You could recognize the sculptor’s exquisite golden nudes by their unusual pose: arched back, body balanced on the tips of the fingers, toes, and the crown of the head.
When asked what inspired him, the artist would grin enigmatically and reply, “Each piece undergoes its own unique transformation.”
Back in his studio, the sculptor returned to work. He approached the cages with a sharp, rusty nail. Each contained a model in progressive stages of the disease. Some already showed signs of lockjaw.
“This won’t hurt much,” he promised, puncturing the sole of each foot. “The gilding process… now that’ll hurt.”
A lot of medical terms are words for things you hope you’ll never experience in real life. Things you don’t want ANY human to experience. But it’s disturbing to think that if the word exists, it probably happened to someone. And it happened to enough someones that it was worth a physician’s time to make up a word for it.
That’s what I thought when I learned about the tetanic spasms. The condition of tetanus arises when a bacterium called Clostridium tetani infects your central nervous system and produces a neurotoxin. This neurotoxin causes your skeletal muscles to contract without releasing, which means that your body twists and arches into weird positions without your consent. You’re frozen in that position for minutes at a time. Lather, rinse, and repeat for a month, if you don’t die first.
Interestingly, the ancient Greeks gave names to the three unique positions that tetanus sends the body into. There’s opisthotonos, where your back arches and your feet dig into the ground so that you’re sort of a human table, balanced on your head and toes. There’s emprothotonos, where your body arcs to the side. And finally, there’s orthotonos, where you stretch out in a straight line.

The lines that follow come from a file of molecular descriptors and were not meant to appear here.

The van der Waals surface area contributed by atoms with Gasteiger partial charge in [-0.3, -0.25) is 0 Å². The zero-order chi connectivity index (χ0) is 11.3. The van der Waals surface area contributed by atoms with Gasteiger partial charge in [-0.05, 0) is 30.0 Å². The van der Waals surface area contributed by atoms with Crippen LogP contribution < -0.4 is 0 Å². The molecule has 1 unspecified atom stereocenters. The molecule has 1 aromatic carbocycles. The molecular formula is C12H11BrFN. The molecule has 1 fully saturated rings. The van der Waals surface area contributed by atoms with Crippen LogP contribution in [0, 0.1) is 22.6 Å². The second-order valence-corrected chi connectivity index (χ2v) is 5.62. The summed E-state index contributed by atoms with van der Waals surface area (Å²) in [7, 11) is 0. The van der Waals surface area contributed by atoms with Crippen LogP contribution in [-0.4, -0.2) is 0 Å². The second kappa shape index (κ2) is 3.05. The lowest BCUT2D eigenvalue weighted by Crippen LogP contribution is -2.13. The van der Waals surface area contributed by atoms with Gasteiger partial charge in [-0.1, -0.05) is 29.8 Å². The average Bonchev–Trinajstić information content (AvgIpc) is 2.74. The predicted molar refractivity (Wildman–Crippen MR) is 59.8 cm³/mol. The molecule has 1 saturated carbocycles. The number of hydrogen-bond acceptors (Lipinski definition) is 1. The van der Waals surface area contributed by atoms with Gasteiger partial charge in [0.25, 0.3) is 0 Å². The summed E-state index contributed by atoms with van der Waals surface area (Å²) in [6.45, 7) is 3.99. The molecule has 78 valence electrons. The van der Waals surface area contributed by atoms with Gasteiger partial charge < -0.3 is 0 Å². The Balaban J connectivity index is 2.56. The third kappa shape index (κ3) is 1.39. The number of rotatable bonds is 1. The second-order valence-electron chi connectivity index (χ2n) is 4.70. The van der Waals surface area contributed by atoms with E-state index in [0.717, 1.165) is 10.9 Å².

It’s terrifying to realize that these spasms turn your body into an object of sorts. Your muscles are no longer under your control. You’re human furniture, at the will of the neurotoxin until it fades, or until your muscles give out under the strain. That’s horrifying. And so that’s the angle I took with today’s story: a creative madman turns a disease into art, to the detriment of his human models.
Moral: keep your tetanus boosters up-to-date!
What’s the price of art? Do you believe the old saying that you have to suffer for your art in order for it to offer something genuine?